Martin got me thinking. What is it about so many of us that we judge our worth or achievement by how much we do? Are we becoming obsessed with doing? Does it come from some sort of need to measure progress? Is it about valuing time, or feeling confident that we’ve spent our time in the best way possible? Is it purely a sense of needing to do because most of these interactions happen on twitter and therefore we feel some additional pressure to share what we are doing?

Maybe some of this rings true, maybe indeed none of it does.

I know that I’m acutely aware of the value of time at the moment, and the need to ensure that what time I do have is spent wisely. To that end this weekend I’m glad I didn’t do very much, I’m glad that I had four days with no commitments that enabled me to respond flexibly, to spend so much time with family and not feel like I was passing up other opportunities.

That said, if I’m honest I’m not sat here with a proud sense of achievement, I’ve not tackled the mountain of work tasks I was relishing the chance to get on with, I’ve not crossed anything significant off my own to do list, I’ve not been for a run or done any exercise, however, I do feel slightly more ready for the week ahead and for whatever life chooses to throw at me. I’m also more determined than I have been in a long while that I’m going to mark at least one weekend a month out of my calendar and judge its success by how little I get done.

I’m going to work at developing an anti-achievement sentiment, where doing nothing, sleeping lots, maybe not taking my PJs off for a whole day are seen as badges of honour rather than tell-tale signs of slovenly indulgence. Who else is up for this challenge? Would be interested in your thoughts, whether anyone else fancies practising the art of doing nothing, and indeed any strategies you may have for avoiding the nagging doubts about wasting time at the weekend (or indeed to hear if I am the only person on the planet who feels that way). As ever, all comments really welcome. Thanks.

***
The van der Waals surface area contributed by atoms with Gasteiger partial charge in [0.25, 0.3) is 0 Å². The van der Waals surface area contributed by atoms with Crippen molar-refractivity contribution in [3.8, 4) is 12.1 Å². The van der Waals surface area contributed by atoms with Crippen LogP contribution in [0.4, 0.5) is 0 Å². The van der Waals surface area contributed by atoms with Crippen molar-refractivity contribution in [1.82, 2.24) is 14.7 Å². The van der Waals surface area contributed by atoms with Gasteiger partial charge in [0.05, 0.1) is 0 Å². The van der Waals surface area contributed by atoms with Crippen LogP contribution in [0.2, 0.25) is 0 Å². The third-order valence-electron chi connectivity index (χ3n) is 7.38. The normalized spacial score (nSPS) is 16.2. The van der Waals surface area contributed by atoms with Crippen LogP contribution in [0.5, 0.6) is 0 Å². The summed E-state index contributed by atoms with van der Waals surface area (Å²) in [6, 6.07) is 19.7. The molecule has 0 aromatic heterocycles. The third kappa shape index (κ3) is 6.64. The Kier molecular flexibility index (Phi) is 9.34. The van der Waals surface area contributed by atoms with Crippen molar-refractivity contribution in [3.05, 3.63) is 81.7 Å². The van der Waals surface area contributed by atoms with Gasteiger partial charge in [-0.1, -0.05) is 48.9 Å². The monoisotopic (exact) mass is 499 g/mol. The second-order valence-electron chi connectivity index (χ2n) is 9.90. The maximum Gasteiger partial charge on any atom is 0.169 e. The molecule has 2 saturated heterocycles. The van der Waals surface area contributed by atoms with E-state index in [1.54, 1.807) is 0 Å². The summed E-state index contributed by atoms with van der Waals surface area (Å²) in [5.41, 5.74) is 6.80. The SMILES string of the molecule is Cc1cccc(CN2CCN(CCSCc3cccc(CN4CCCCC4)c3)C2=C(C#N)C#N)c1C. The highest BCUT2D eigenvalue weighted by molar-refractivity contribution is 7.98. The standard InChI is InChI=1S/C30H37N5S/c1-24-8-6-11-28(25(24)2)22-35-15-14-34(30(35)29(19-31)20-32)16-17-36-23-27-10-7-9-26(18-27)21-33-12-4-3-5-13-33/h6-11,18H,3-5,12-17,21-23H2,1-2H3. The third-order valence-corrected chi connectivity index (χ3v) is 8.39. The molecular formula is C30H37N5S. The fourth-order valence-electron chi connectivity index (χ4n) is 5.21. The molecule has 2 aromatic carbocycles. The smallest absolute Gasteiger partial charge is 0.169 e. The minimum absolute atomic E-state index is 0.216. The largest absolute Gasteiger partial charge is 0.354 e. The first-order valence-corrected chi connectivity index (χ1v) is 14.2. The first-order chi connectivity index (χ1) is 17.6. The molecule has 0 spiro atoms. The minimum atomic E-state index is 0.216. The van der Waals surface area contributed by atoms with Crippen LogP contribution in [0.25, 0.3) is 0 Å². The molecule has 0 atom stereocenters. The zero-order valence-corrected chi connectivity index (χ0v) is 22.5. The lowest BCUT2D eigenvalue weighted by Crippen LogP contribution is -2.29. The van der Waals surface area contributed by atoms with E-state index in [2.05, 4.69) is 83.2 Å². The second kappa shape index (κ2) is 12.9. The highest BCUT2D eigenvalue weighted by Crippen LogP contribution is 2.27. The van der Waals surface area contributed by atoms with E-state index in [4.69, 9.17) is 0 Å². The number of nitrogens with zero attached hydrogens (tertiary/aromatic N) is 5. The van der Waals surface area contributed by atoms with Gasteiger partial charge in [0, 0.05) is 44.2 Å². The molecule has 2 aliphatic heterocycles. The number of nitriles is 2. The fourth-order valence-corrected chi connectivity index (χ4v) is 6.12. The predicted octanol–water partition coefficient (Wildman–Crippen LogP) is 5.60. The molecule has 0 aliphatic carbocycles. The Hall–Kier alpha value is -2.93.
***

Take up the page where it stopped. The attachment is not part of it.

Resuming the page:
0 comments on “The art of doing nothing”

m4rkmyword says:

The guys at the ME/CFS clinic have told me I need to do this, so yeah, I’m up for it…… Let’s make a plan 😉

ermintrude2 says:

I had a ‘nothing’ weekend too. Slept later than usual. I actually spent the weekend at a hotel in London (where I live, incidently) to try and ‘force’ a mini-break on myself in a particularly uninteresting part of town. I ‘disconnected’ from some of the distractions at home, had a bit of a tech break (not entirely but much much reduced) and read books. Feel so much better.

Yvonne says:

I have been trying to change Glenn’s attitude to relaxing/chilling since he had a breakdown in his early twenties and heart attack a few years ago. He still thinks that if you don’t get going first thing and “do stuff” you have wasted the day. Whereas I think that having a lie in followed by a long breakfast chatting on the patio in my pj’s then watching an old film together snuggled up on sofa or reading papers from cover to cover while we listen to our favourite music is not wasting the day. It’s still doing stuff. Just different stuff. Stuff that’s just for us. To recharge our batteries. He struggles to see the value in it. His folks ars the same so maybe he was brought up that way. On a management training course I did yonks ago their bible was Covey’s 7 habits of successful people. I can take or leave some of it but the ‘Sharpen the saw’ habit made sense. It encircles all the other habits and holds them together.
So you sharpen your saw as much as you need to. And I think you really need to. You will burn yourself out and be no use to anyone-yourself, your folks, your friends or even work. Glad you got a taste of it at the weekend. Hope there’s more ahead. X

mikey3982 says:

George again thanks for raising this important thing of how we take meaning from our free time. Giving ourselves permission to switch off or even switch over to other things is so important. Clearly in this day and age there are some people who cannot afford to take time off and that clearly is a worry. I had a lovely long weekend, away from our usual abode and up in Norfolk with just the immediate family. There was little connectivity with the outside world so I was able to daydream and play with the children – as well as trying to discuss why it isn’t great eating all your chocolate in less than two hours (system 1 thinking is rife in my childrens life!) I was able to take photos and generally “BE”

I’m so glad that you’ve had time to “be”

On the way home I did catch this programme about the therapy of food

Here veterans retired on medical grounds are baking and the programme went on to discuss how baking and bread have special relevance at this time.